If you’ve voted already, good for you. If not, something to keep in mind: There are actually rules about what you can and cannot wear to the polls.
It’s rarely an issue because emotions rarely run as high as they have this time around as the message comes from both parties that this is a choice about the soul of the country. And we haven’t seen such a widespread get-out-the-vote effort for as long as I can remember. Especially one with so much merchandise involved.
The good news is that plain old “Vote” merch is fine. The bad news is that, in many states, any item that smacks of political endorsement or campaigning is not. It is considered electioneering and unfair to those voters who want to cast their ballot in peace, with calm and unbiased consideration.
That means — yup — no MAGA hats, Biden buttons or Kamala “I’m Speaking” Harris tees.
And that rule applies to, for example, California, Delaware, Kansas, Montana, New Jersey, New York, South Carolina, Tennessee, Texas and Vermont. The restrictions vary slightly from state to state. (In Michigan, you can’t wear partisan gear within 100 feet of a voting station; in Delaware, it’s 50 feet.)
In addition, some states are a little fuzzy on what “political clothing” is, but you can be prosecuted for breaking the law, not to mention being sent home after all the time you’ve waited in line, so better safe than sorry. A very good breakdown of what states allow has been created by the National Conference of State Legislatures and can be found here.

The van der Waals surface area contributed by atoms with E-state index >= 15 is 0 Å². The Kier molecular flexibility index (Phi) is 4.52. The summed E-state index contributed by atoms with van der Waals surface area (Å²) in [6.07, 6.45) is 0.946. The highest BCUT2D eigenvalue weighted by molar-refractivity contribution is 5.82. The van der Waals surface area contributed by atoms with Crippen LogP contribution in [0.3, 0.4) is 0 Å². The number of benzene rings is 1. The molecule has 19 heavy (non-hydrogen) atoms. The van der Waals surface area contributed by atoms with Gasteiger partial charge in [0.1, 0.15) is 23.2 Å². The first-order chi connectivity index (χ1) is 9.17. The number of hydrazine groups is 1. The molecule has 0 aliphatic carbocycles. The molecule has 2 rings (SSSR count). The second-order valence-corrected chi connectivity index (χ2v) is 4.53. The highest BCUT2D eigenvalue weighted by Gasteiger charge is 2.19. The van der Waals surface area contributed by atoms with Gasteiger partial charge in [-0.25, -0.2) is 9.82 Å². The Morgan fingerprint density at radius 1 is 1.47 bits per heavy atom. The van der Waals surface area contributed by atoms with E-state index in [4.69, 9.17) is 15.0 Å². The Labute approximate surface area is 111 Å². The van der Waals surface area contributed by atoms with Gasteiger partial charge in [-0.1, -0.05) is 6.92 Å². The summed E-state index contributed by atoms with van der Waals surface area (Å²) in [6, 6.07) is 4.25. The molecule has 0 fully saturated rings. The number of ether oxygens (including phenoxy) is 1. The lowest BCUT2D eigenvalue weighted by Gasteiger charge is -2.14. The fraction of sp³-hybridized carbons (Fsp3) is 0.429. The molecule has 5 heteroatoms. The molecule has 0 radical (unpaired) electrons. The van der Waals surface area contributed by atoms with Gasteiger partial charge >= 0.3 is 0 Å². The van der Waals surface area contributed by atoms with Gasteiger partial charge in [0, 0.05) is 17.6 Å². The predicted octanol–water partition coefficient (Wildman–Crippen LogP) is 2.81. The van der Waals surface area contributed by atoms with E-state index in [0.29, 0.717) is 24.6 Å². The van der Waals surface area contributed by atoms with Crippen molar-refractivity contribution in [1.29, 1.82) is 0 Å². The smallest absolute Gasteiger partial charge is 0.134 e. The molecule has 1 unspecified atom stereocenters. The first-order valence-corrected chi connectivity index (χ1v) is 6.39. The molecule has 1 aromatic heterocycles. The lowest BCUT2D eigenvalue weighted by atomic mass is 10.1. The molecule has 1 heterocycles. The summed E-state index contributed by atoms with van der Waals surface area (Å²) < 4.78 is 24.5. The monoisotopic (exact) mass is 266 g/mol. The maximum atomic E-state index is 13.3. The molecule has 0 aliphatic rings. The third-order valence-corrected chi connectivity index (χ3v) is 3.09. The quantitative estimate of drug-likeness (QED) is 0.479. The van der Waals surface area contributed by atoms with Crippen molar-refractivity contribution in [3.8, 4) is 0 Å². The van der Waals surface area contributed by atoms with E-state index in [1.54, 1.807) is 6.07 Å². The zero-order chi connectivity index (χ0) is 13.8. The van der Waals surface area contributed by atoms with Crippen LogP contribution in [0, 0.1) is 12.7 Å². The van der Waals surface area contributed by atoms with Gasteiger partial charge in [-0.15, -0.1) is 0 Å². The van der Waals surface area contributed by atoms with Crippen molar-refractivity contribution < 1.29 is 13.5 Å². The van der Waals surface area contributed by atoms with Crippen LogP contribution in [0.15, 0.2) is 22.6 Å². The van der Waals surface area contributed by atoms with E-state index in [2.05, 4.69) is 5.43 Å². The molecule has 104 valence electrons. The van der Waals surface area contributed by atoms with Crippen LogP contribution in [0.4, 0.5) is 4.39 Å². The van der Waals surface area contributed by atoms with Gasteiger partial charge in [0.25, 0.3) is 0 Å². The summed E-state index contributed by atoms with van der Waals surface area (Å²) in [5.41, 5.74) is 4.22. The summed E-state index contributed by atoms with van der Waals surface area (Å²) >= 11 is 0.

That said, there are items of clothing that you should absolutely wear, like masks. In many states they are even required. Just don’t choose one that has a candidate’s name splashed all over it.
This does, of course, leave some room for more abstract political fashion statements, like white trouser suits (or this year’s version, hot pink ones) or even the Aloha shirt, co-opted by the Boogaloo Boys. If you’re going to wear that one, be very careful you understand what you are saying and to exactly what cause you may be declaring allegiance.
Finally, keep in mind some practical considerations.
In many states, the weather has turned, and standing in line for hours is chilly business. Dress in layers: Start with a thin long underwear shirt, then maybe a sweater, and then a waterproof shell or thin puffer in case of rain and wind. Bring gloves, not just as a precaution against Covid-19 but because your hands are likely to get cold first. Also a hat, just in case. And wear comfortable shoes, with good ankle support.
Don’t forget a water bottle. And if you have one, slinging a trail stool over the shoulder so you have a portable place to sit would be a bonus.